Tracking her phone remotely, he saw that the device was taken on Saturday to Khan Younis, a city in southern Gaza, suggesting that she, too, had been kidnapped.
Then a video circulated on social media of abducted Israelis being driven through the territory, bundled into the back of a pickup truck. In the video, a gunman attempts to spread a kind of blindfold over a woman’s head.
Mr. Asher recognized the woman. It was Doron.
He said his daughters, Raz and Aviv, 5 and 3, and his mother-in-law, Efrat Katz, 67, were squashed alongside her.
Mr. Asher’s mother-in-law, Efrat Katz, and Gadi Moses, her life partner.Credit…via Yoni Asher
They are now among an estimated 150 hostages inside Gaza, according to the Israeli authorities, most of them captured from small Israeli border towns on Saturday morning.
His family intended to return home to central Israel on Saturday evening, after a short visit to their grandmother’s village. Instead, it isn’t clear when, or if, he’ll see them again.
“I can’t sleep — I’m living outside my own body,” Mr. Asher said.
“I have two little babies, two little girls,” he added. “These little babies should not be held or kept by terrorists.”
China is “deeply concerned about the increase in tension and the escalation of violence,” Mao Ning, a spokeswoman for the Foreign Ministry in Beijing, told a regular news briefing, while refraining from offering any direct support for Israel. China is still determining whether any of its nationals have been harmed in the attacks, she said.
Xi Jinping, China’s top leader, will meet with Senator Chuck Schumer, the majority leader, on Monday at the Great Hall of the People in Beijing, according to Chinese state media network China Central Television. Schumer is in China leading a bipartisan congressional delegation. Earlier on Monday he told Wang Yi, the foreign minister, that he was “very disappointed” by China’s lack of sympathy for Israel in its official response to the attack by Hamas on Israel.
The death toll in Gaza has risen to 493, according to the Palestinian Health Ministry there. At least 2,751 others have been injured, the ministry said.
Poland has evacuated the first group of its citizens out of Israel, Defense Minister Mariusz Blaszczak said on X. The group included students from a music school in Chełm, according to Jakub Banaszek, a local politician, who also posted on X.
Hungary evacuated 215 people from Israel at dawn on Monday, its foreign minister, Peter Szijjarto, said in a Facebook post.
The Israeli Air Force said it has struck over 500 Hamas and Islamic Jihad targets in the Gaza Strip, including seven command centers belonging to Hamas.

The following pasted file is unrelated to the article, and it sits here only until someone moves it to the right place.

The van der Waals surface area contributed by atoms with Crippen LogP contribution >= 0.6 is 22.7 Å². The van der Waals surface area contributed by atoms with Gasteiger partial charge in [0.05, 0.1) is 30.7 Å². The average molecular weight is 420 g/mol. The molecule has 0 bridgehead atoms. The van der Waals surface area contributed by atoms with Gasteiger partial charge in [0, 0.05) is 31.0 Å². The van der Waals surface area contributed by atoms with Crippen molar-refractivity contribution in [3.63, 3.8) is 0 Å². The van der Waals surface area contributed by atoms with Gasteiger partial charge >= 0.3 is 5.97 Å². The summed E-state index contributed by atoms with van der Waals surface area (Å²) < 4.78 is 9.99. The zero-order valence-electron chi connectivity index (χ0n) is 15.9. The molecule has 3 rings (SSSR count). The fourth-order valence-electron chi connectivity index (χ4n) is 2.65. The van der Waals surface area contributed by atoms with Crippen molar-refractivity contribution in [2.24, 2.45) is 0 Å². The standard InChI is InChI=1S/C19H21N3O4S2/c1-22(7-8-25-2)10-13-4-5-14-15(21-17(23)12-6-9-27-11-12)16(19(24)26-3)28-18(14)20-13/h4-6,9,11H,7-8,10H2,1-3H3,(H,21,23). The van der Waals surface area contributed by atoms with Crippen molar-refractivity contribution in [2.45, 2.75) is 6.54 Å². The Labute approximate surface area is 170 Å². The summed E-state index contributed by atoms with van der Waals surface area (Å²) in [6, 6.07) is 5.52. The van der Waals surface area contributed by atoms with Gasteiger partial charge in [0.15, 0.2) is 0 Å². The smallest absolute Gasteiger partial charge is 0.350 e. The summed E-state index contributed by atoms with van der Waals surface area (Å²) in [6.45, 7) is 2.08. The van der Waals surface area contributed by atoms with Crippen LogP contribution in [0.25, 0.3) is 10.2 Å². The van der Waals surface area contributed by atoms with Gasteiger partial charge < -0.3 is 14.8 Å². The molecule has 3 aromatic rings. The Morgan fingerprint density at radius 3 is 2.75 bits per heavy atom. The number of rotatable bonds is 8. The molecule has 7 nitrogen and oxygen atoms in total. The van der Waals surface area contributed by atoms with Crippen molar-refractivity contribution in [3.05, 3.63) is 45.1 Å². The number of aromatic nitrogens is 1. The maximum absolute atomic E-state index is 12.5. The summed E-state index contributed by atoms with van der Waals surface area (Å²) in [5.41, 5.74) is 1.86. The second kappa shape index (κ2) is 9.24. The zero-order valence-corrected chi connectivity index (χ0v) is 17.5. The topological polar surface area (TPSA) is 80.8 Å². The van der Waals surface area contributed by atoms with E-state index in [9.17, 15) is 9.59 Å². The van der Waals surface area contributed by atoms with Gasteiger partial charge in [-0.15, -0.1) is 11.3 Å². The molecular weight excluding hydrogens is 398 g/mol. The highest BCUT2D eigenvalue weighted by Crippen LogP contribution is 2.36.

After a surge this summer when oil prices approached $100 a barrel, the cost of crude was tumbling again. Now a Middle East war has sent it right back up.
Traders drove up the price of oil as much as 5 percent as fighting escalated between Israel and Hamas after the terrorist group attacked the Jewish state from Gaza over the weekend.
No oil is produced in the Gaza area, and Israel produces only a small amount of oil for its own use, energy analysts noted. But experts warned that prices could go higher if the fighting were to spread around the region, especially if Iran becomes actively involved in the war.
“Any expansion of battles will have potential repercussions on oil markets,” according to a note released on Sunday by Citi investment research.
Energy prices had been slumping over the last week in part because of recent unexpectedly strong growth in the output of oil from several countries, including some in the Organization of the Petroleum Exporting Countries, the oil cartel. Two main reasons were that economic growth in China remains weak, and high interest rates have spurred concerns over growth in Europe and the United States.
The average price for a gallon of regular gasoline in the United States on Sunday dropped more than a penny to $3.70, 11 cents below a week ago, according to the AAA motor club.
But that relief for drivers is now in jeopardy following a stunning geopolitical event, much as Russia’s invasion of Ukraine sent oil and natural gas prices skyward last year.
“War in the Middle East can be generically bullish for crude,” said Clearview Energy Partners, an analytics firm, in a research note on Sunday night, especially if the conflict is prolonged.
Global oil benchmarks rose a little over 5 percent when markets opened after the weekend, with the West Texas Intermediate oil price rising to $87 a barrel, a relatively modest jump when war is breaking out in the oil-rich Middle East. The increase followed several days when prices slumped on the expectation that demand for oil was waning. The inventories of American gasoline climbed last week to above the five-year average for this time of year. Only two weeks ago, many analysts were predicting a surge to $100 a barrel oil.
One reason oil prices had softened in recent days was growing speculation that Saudi Arabia, the United States and Israel were closing in on a political deal that could lead to an eventual Saudi recognition of Israel. There were hopes that Saudi Arabia might increase oil output to cut gasoline prices to help the Biden administration sell any deal to the U.S. Congress.